A clamshell classic that once again helped Olympus redefine 35mm photography.
Twice in my life I have opened a parcel to see the shy, clam shell face of an Olympus XA looking at me. The first time was unboxing a brand new one on the occasion of my 18th birthday, bought for me by my brother; such a thoughtful and generous man, he had seen how much interest I had taken in his OM cameras and just knew I would love a camera of my own.
I used that XA for about 2 years before trading it in (but not ‘up’ arguably) for a Minolta SLR. I probably didn’t get as much for it as I could have; being a bit naïve I would say, and I came to regret the sale.
Fast forward around 30 years. I had done some paid work for another friend on a website. The work was done and I had the cash. One Saturday morning, postie arrived with a parcel of brown paper for me. Puzzling. I wasn’t expecting anything. I unwrapped it, and there, once again, was an Olympus XA, which had belonged to my friend. He had decided to give it to me. It was quite a moment. I splashed a few tears on the thing as I inspected it.
Why is the Olympus XA a Landmark Camera?
1: The world’s smallest 35mm camera in operation.
2: Unusual clamshell design.
3: Ground breaking lens design.
The User Experience
Though contested in this regard, I am quite certain the Olympus XA is the smallest 35mm camera ever made. Others may have slightly smaller dimensions, but require their lens to be extended to be of any use. Not so the XA. The clamshell design allows you to slide open and click.
Chief camera designer Yoshihisa Maitani once again came up with a brilliant and innovative camera, shrinking dimensions and weight without compromising usability. Okay, perhaps the XA is not suited to large hands. The rounded edges of the camera and the lack of any protruberances make this a comfortable camera to carry in a pocket.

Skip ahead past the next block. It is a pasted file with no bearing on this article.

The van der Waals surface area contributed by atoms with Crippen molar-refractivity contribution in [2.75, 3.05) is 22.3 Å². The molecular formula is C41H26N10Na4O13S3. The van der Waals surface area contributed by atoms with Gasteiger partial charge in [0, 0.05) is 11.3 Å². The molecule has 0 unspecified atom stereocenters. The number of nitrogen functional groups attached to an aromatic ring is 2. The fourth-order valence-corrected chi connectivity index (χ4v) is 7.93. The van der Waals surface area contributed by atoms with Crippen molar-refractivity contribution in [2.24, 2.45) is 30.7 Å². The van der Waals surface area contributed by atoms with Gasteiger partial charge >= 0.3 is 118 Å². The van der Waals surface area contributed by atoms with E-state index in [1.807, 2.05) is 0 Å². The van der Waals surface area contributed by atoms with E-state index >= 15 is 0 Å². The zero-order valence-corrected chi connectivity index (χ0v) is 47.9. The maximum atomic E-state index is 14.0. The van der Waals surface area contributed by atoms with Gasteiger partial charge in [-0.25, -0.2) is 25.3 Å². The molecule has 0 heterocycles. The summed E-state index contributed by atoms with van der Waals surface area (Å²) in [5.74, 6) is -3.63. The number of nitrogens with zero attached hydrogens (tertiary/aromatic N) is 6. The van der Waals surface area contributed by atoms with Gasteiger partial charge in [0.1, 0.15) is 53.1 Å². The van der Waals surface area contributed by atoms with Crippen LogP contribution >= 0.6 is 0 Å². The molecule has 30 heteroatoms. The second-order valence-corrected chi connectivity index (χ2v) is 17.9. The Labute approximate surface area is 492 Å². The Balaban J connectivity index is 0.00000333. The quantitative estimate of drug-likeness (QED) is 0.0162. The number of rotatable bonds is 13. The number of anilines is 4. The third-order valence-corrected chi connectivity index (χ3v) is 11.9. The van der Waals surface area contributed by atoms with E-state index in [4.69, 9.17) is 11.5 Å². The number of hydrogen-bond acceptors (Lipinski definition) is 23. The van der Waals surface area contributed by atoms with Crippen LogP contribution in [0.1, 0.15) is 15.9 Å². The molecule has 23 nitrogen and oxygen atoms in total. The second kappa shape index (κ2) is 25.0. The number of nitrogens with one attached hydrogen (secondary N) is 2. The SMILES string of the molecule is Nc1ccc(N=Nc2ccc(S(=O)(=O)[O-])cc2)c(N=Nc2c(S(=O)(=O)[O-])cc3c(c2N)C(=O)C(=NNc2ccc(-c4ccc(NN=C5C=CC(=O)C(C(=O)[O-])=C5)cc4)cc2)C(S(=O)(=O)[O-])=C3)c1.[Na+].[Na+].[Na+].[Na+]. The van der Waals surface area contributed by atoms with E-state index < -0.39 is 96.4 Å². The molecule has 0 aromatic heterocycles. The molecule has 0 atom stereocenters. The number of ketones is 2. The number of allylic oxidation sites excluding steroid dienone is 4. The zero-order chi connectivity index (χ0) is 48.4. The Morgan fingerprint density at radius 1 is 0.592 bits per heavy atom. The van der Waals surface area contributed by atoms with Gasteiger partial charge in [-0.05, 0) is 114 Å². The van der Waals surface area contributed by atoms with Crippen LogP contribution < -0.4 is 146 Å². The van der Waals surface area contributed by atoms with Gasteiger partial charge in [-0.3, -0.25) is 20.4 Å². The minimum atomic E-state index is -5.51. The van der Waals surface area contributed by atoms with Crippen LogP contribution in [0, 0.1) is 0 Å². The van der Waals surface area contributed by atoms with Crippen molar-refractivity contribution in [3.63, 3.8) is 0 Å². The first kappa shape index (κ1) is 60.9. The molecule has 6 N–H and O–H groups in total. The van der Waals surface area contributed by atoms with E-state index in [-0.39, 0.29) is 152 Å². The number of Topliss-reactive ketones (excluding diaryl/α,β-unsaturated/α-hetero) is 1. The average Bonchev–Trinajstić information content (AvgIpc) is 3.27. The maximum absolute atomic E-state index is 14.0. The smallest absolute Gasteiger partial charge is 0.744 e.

All the control you need
Opening the sliding clamshell cover turns the camera on. The XA is fully electronic and powered by 2 LR/SR44 button cells. Space saving features include the thumb-wheel film advance, and the sliding tab on the right side of the body to control aperture. Rangefinder focus is controlled by a small lever below the lens. Here you also find the film speed dial (with a range of ISO 25-800).
Enjoy the view
The viewfinder has an embedded rangefinder frame and a display of the shutter speed on the left hand side from 1 second to 1/500th second. Maitani even found room for exposure compensation control in the form of a small lever on the camera’s base. When pulled out this provides 1.5 stops compensation to the shutter speed to counteract back lighting. The lever also serves as a battery tester and self timer too.
Petite and discreet
The electronic shutter release is not to everyone’s taste. It is subtle, and is more of a squeeze than a press. However, it provides advantages. You can choose slower shutter speeds and still get sharp images. You hear and feel a delicate click on release of the shutter. This a very discreet camera and great for getting near to action with its 35mm f/2.8 Zuiko lens.
The XA also came with a detachable flash, which I seldom used. With flash detached, the camera can be pocketed and taken anywhere.
Photographs taken with the Olympus XA
These photos were taken on Skiddaw, the third highest peak in the Lake District. It’s a brilliant camera for mountain walks. I used T-MAX P3200 rated at ISO 800T. The film was developed in Adox FX-39II for 9 minutes.